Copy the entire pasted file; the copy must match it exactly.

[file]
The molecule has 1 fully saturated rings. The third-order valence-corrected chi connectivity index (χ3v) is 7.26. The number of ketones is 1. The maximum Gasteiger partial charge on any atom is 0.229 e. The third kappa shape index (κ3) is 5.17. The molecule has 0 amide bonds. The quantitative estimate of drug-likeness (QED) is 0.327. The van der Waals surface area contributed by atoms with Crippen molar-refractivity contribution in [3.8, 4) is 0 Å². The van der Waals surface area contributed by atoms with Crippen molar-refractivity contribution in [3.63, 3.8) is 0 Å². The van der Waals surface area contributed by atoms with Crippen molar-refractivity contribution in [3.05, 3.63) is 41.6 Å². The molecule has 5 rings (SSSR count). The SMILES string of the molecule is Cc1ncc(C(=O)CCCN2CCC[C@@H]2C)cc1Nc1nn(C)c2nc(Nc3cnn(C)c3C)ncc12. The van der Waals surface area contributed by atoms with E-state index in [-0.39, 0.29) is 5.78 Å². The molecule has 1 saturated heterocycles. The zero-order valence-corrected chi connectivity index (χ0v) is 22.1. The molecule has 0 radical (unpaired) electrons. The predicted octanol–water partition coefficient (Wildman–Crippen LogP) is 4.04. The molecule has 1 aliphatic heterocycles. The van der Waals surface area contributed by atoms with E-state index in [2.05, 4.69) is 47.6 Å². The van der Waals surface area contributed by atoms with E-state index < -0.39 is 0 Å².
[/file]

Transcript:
The molecule has 1 fully saturated rings. The third-order valence-corrected chi connectivity index (χ3v) is 7.26. The number of ketones is 1. The maximum Gasteiger partial charge on any atom is 0.229 e. The third kappa shape index (κ3) is 5.17. The molecule has 0 amide bonds. The quantitative estimate of drug-likeness (QED) is 0.327. The van der Waals surface area contributed by atoms with Crippen molar-refractivity contribution in [3.8, 4) is 0 Å². The van der Waals surface area contributed by atoms with Crippen molar-refractivity contribution in [3.63, 3.8) is 0 Å². The van der Waals surface area contributed by atoms with Crippen molar-refractivity contribution in [3.05, 3.63) is 41.6 Å². The molecule has 5 rings (SSSR count). The SMILES string of the molecule is Cc1ncc(C(=O)CCCN2CCC[C@@H]2C)cc1Nc1nn(C)c2nc(Nc3cnn(C)c3C)ncc12. The van der Waals surface area contributed by atoms with E-state index in [-0.39, 0.29) is 5.78 Å². The molecule has 1 saturated heterocycles. The zero-order valence-corrected chi connectivity index (χ0v) is 22.1. The molecule has 0 radical (unpaired) electrons. The predicted octanol–water partition coefficient (Wildman–Crippen LogP) is 4.04. The molecule has 1 aliphatic heterocycles. The van der Waals surface area contributed by atoms with E-state index in [2.05, 4.69) is 47.6 Å². The van der Waals surface area contributed by atoms with E-state index < -0.39 is 0 Å².